James Cahill made snooker history on Tuesday when he dumped five-time champion Ronnie O’Sullivan out of the World Championship. Before making his Crucible debut, Cahill – along with mum Maria and Preston professional Ian McCulloch – spoke to BBC Sport’s Lynette Horsburgh about his career.
When James Cahill became the first amateur to qualify for the World Championship at the Crucible, he put much of his success down to his mother.
The 23-year-old from Blackpool won three qualifiers to become the first non-professional to appear in Sheffield, setting up a first-round match against five-time world champion Ronnie O’Sullivan.
“I owe my career to my family – particularly my mum,” said Cahill, who also earned a place back on the professional tour with his success in the qualifiers.
“She has taken me everywhere,” he said – from junior tournaments at Pontins holiday camps in his younger days to Q-School, the qualifying event that offers entry to the pro tour.
His mother Maria Cahill (nee Tart) was a top women’s player in the 1980s and 1990s and said the treks to Pontins were like deja vu after spending much of her youth travelling there herself with late father Mick, himself a top amateur in Blackpool.
She always dreamed of playing at the Crucible herself but said her son qualifying to play at snooker’s most iconic venue was “even sweeter”.
Maria found it impossible to make a living playing snooker and by the time she had her daughter – also named Maria, now 27 – and James, she was managing Rileys snooker club in Blackpool.
James could be seen diving on any spare tables at the club as soon as he could reach over them.
Maria later bought her own club in Preston called Stephen Hendry’s Snooker Club – after her ex-brother-in law, the seven-time world champion – with her husband and James’ father Patrick, himself a century-break player.
The Cahills still own the club and it has a Star match table for James to hone his skills on.
James’ parents took him out of school at 15 and paid for a tutor so he could travel to tournaments.
His mother says he was “destined” to play at snooker’s theatre of dreams.
“I’ve always believed in him and that he could do it,” she said. “I have been behind him every step of the way and it has been worth all the sacrifices.
“He isn’t scared of playing Ronnie. He’s relishing it – he is going to enjoy it.”
Maria was not the only one to spot his potential.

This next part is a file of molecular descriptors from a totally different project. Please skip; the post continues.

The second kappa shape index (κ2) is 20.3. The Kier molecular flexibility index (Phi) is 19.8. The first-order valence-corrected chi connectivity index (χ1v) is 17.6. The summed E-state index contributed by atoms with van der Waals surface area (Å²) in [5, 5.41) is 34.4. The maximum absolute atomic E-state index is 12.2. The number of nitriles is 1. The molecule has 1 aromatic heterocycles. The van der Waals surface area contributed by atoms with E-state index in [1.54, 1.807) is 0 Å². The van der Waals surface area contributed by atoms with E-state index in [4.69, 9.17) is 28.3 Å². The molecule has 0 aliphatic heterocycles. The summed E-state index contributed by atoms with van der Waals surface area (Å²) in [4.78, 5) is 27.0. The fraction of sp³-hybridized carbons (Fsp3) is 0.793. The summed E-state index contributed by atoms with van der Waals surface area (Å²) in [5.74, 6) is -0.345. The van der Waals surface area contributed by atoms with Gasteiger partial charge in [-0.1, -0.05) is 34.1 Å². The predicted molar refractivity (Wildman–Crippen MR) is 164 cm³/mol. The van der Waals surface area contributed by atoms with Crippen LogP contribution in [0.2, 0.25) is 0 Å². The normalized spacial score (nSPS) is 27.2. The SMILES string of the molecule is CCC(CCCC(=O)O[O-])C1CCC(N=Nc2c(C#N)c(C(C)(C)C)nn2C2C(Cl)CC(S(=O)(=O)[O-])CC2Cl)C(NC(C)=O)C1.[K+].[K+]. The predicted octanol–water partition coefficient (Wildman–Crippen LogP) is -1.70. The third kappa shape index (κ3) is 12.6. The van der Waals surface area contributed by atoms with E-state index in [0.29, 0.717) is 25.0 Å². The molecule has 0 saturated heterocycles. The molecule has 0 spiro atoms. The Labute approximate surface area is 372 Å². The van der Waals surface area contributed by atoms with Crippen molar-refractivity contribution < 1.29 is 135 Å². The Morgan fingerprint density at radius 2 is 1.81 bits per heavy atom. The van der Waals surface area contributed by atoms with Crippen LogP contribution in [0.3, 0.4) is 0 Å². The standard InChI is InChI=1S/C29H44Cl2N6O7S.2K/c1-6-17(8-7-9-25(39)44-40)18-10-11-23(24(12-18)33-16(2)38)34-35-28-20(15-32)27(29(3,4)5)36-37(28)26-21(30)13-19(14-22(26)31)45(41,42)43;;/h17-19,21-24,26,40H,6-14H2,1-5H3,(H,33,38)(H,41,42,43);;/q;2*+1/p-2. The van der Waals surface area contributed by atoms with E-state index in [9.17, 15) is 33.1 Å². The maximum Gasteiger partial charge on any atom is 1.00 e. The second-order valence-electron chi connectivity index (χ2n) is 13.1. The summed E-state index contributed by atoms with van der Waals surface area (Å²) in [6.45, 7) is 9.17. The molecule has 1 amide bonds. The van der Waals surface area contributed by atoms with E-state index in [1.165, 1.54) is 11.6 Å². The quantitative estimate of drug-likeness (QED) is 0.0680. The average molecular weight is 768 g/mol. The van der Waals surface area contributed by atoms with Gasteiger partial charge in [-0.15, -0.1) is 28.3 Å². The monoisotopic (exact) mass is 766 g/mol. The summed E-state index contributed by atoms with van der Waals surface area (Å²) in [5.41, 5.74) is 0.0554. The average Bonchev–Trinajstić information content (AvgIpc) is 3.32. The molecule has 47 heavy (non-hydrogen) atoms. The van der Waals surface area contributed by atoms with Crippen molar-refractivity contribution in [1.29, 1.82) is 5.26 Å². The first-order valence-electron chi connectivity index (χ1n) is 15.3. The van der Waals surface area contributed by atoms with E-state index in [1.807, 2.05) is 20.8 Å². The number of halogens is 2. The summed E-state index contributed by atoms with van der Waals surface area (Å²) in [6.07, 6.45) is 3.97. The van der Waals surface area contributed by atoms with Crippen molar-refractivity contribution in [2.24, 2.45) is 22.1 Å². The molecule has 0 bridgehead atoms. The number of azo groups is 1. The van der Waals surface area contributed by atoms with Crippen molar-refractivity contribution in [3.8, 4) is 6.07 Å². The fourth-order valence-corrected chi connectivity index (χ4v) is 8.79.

She said her father, who had dementia before he died, pulled her to one side after watching James hit some balls.
Maria recalled: “He said: ‘Who is that boy playing snooker? He is brilliant. He is going to be world champion one day’.”
Maria admits her son’s road to the Crucible has been an “emotional rollercoaster”, not to mention the expense of travelling the world to play in qualifying events.
Cahill took nine months off in 2017 after dropping off the pro tour, saying his “head was finished with the game” when he made a first-round exit in the UK Championships at the end of 2016.
Maria said: “It has been a struggle at times but I think it was just because he has played since he was so young.”
James has said the break has helped him focus and he has been “working harder than ever”.
He has also been travelling to Belgium for coaching from Chris Henry, who was taught by Maria’s own mentor, Frank Callan, at Blackpool’s Commonwealth Sporting Club.
Cahill said Henry has “massively improved” his game, particularly the mental side of it, as his results and breaks on way to the Crucible prove – he knocked in six centuries in his three qualifying wins, an epic deciding-frame victory over Andrew Higginson and subsequent triumphs over Michael Holt and Michael Judge.
Cahill, who knocked world number one Mark Selby out of the UK Championship in November, said he is not daunted by drawing ‘The Rocket’.
“It is the toughest draw but if you’re going to win it you’re going to have to beat him at some point,” he said.
“It sounds surreal to say I am playing at the Crucible. Hopefully it’s the start of many years to come playing here.
“I believe I can beat anyone. I wouldn’t come if I didn’t believe I could win. If you don’t believe, then no one else will.”
And the last Lancashire player to play at the Crucible, Preston professional Ian McCulloch, says Cahill is capable of producing a shock against O’Sullivan.
McCulloch, who reached the semi-finals in 2004, said: “I watched James play in the qualifiers and he played really well. It is a different ball game out there at the Crucible but he seems to thrive on the big stage.
“He’s beat some big names already so who knows.”
And Cahill will have a extra player in his corner when he steps through the famous Crucible curtain on Monday.
Maria said: “I’ll be taking every single shot with him.”
This article was first published on Sunday, 21 April.